By and large, the forecast of a “Red Wave” of Republicans being elected similar to 1994 and 2010 has not come to fruition. While Democrats and Republicans each only needed one Senate seat to achieve a true Senate majority, so far both parties have largely held their incumbent seats. The one exception to that is in Pennsylvania, where Lieutenant Governor John Fetterman has beaten Republican candidate Mehmet Oz for retiring Senator Pat Toomey’s (R-PA) seat. Ceteris paribus, this could turn out to be the crucial seat pickup needed for Democrats to take a true Senate majority.

Implications for the 118th Congress
At the 10,000 foot level, these midterms will be dissected for months to come, but initial key themes seem to be the resilience of Democrats, a rebuke of former President Donald Trump the week before he is set to possibly announce a 2024 bid, and a vulnerable mandate for Republicans and their leadership to govern if they win control of either chamber.

In the Senate, we anticipate the leadership of both parties to be nearly identical to this Congress, with the only change coming as a result of which party controls the chamber. Senator Mitch McConnell was elected leader of the GOP in the Senate, even though he was half-heartedly challenged by Senator Rick Scott (R-FL) who was joined by nine colleagues who voted against McConnell’s continued leadership.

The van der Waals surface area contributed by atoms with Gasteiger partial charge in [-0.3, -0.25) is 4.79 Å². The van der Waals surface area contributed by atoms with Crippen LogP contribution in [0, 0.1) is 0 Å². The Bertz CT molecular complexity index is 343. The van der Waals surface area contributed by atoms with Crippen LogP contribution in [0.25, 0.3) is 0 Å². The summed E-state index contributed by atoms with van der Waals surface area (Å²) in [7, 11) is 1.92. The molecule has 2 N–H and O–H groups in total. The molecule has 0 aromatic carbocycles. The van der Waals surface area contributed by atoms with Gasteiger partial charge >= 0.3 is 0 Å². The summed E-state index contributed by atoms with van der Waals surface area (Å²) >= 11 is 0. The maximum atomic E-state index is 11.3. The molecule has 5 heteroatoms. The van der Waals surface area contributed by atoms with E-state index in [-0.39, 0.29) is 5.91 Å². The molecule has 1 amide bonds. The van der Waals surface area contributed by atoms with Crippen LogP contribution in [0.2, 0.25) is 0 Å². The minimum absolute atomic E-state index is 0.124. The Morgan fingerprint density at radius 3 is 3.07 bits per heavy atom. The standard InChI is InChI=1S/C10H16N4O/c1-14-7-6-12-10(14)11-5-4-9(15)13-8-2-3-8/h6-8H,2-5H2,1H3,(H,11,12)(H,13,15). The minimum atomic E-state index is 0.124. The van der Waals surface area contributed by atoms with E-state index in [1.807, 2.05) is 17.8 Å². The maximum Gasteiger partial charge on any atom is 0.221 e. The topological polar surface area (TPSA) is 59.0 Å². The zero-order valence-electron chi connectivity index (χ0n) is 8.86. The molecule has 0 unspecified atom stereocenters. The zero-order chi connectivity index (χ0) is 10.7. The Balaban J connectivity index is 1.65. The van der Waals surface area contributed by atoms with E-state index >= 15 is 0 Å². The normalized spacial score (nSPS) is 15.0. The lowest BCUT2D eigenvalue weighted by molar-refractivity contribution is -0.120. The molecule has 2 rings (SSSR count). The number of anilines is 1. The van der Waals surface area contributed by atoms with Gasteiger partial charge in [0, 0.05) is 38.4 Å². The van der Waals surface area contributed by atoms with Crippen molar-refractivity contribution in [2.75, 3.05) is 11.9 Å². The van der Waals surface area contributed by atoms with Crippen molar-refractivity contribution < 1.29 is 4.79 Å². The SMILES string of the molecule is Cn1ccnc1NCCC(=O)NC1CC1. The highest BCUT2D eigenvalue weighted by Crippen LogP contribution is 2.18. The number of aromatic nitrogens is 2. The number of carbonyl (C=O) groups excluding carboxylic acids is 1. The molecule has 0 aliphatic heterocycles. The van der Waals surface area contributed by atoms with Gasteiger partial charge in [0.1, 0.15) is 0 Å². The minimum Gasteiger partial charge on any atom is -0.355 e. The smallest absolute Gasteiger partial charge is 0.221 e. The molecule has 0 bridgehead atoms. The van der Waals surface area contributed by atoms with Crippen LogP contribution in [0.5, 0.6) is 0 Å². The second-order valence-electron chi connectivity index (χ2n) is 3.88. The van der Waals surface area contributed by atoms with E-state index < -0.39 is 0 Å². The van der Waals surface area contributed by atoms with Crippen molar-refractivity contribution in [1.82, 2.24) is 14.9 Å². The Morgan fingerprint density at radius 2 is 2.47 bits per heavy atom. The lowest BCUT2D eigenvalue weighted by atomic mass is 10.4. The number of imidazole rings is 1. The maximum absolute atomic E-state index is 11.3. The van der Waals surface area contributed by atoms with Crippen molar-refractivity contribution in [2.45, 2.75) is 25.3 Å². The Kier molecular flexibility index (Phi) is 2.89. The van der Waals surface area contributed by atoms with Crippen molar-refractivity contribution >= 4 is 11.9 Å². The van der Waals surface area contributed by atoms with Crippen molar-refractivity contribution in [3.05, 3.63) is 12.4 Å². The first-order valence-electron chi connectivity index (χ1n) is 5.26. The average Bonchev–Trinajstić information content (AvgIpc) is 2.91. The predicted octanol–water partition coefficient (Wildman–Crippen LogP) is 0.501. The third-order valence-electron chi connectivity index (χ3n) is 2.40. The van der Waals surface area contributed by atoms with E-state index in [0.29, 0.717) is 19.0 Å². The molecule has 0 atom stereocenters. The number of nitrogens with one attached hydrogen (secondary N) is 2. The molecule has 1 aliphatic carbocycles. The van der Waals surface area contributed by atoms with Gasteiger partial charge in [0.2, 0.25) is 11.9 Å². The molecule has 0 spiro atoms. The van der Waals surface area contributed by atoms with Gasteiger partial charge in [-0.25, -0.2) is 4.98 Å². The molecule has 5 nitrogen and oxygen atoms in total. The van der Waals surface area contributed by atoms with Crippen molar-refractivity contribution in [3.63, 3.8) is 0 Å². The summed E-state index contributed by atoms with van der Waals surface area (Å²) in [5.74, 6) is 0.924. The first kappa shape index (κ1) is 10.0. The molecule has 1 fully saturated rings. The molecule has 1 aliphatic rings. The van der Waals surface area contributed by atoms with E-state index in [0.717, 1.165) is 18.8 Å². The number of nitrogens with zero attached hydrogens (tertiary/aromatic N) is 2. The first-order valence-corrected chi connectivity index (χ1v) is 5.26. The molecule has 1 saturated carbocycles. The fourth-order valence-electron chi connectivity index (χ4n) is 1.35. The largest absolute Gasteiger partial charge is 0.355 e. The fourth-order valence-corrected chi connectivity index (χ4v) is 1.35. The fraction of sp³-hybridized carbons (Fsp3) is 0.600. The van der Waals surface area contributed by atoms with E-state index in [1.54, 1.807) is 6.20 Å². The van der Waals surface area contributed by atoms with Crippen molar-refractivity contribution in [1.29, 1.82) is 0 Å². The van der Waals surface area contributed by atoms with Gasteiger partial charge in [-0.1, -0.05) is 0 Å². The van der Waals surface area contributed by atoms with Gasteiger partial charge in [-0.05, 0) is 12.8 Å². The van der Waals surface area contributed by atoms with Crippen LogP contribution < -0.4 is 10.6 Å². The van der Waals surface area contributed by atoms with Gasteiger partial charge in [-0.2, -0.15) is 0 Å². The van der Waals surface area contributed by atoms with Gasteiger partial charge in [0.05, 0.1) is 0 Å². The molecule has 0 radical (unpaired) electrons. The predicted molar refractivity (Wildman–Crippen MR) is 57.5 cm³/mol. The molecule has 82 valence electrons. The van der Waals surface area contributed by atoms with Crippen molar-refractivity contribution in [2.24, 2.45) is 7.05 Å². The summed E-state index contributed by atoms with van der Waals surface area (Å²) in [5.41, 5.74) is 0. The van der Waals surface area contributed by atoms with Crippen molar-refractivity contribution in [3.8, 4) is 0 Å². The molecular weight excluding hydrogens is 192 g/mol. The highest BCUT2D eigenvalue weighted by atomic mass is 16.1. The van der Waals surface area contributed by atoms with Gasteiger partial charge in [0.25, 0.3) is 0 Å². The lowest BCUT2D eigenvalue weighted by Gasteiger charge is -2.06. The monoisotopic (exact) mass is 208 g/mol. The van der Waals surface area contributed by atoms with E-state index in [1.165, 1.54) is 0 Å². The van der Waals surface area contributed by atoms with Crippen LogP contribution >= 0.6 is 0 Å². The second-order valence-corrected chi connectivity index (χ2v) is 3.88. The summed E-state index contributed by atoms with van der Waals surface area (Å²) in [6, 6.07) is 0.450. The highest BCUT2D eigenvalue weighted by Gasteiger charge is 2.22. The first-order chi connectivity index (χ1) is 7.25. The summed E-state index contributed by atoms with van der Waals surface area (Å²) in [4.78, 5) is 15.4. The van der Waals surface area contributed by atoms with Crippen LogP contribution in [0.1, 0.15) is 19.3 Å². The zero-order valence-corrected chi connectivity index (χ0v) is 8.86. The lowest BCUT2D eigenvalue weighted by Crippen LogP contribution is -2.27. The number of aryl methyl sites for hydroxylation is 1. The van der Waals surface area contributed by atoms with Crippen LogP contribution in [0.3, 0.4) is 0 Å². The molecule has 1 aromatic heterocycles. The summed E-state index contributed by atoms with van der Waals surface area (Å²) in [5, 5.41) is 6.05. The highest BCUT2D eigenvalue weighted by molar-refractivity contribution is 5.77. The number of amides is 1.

As expected, the Republican Majority in the House is already turbulent and drama-filled. With a small majority of seats, Leader Kevin McCarthy and others in the down-ballot leadership races are facing resistance from disgruntled members of their conference, particularly the Freedom Caucus wing, in turn impacting their ability to secure their leadership posts, let alone move legislation through the House. That said, we still believe Republican Leader Kevin McCarthy will become Speaker. Congressman Steve Scalise has secured the number two spot, House Majority Leader. For House Majority Whip, Rep. Tom Emmer (R-Minn.), the current chair of the National Republican Campaign Committee; was victorious in his battle against Rep. Drew Ferguson (R-Ga.), who’s currently deputy whip; and Rep. Jim Banks (R-Ind.), the head of the Republican Study Committee. Congresswoman Elise Stefanik easily won reelection to serve as the Republican Committee Chair.